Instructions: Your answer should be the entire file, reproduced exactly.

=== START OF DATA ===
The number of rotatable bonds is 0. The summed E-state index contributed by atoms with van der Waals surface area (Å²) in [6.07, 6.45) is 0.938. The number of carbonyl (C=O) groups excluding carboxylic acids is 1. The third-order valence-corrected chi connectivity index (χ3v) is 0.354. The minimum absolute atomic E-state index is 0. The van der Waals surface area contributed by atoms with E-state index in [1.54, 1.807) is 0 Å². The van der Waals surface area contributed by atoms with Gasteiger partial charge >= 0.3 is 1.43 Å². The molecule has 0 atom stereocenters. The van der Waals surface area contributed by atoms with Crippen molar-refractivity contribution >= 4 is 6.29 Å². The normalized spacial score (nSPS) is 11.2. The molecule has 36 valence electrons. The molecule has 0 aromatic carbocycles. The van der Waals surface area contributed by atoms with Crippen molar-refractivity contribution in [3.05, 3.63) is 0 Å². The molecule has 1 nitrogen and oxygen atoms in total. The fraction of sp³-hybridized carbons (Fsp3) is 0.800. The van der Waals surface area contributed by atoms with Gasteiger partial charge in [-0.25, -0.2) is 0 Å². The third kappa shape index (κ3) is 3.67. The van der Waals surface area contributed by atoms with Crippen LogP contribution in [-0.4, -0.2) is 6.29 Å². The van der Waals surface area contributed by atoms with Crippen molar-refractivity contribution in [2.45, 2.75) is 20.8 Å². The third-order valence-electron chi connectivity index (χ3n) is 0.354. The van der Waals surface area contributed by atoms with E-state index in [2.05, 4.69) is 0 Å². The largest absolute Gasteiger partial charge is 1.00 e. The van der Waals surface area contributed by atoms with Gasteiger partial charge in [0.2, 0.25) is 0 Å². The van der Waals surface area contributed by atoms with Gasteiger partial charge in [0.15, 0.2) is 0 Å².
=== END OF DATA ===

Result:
The number of rotatable bonds is 0. The summed E-state index contributed by atoms with van der Waals surface area (Å²) in [6.07, 6.45) is 0.938. The number of carbonyl (C=O) groups excluding carboxylic acids is 1. The third-order valence-corrected chi connectivity index (χ3v) is 0.354. The minimum absolute atomic E-state index is 0. The van der Waals surface area contributed by atoms with E-state index in [1.54, 1.807) is 0 Å². The van der Waals surface area contributed by atoms with Gasteiger partial charge >= 0.3 is 1.43 Å². The molecule has 0 atom stereocenters. The van der Waals surface area contributed by atoms with Crippen molar-refractivity contribution >= 4 is 6.29 Å². The normalized spacial score (nSPS) is 11.2. The molecule has 36 valence electrons. The molecule has 0 aromatic carbocycles. The van der Waals surface area contributed by atoms with Crippen molar-refractivity contribution in [3.05, 3.63) is 0 Å². The molecule has 1 nitrogen and oxygen atoms in total. The fraction of sp³-hybridized carbons (Fsp3) is 0.800. The van der Waals surface area contributed by atoms with Gasteiger partial charge in [-0.25, -0.2) is 0 Å². The third kappa shape index (κ3) is 3.67. The van der Waals surface area contributed by atoms with Crippen LogP contribution in [-0.4, -0.2) is 6.29 Å². The van der Waals surface area contributed by atoms with Crippen molar-refractivity contribution in [2.45, 2.75) is 20.8 Å². The third-order valence-electron chi connectivity index (χ3n) is 0.354. The van der Waals surface area contributed by atoms with E-state index in [2.05, 4.69) is 0 Å². The largest absolute Gasteiger partial charge is 1.00 e. The van der Waals surface area contributed by atoms with Gasteiger partial charge in [0.2, 0.25) is 0 Å². The van der Waals surface area contributed by atoms with Gasteiger partial charge in [0.15, 0.2) is 0 Å².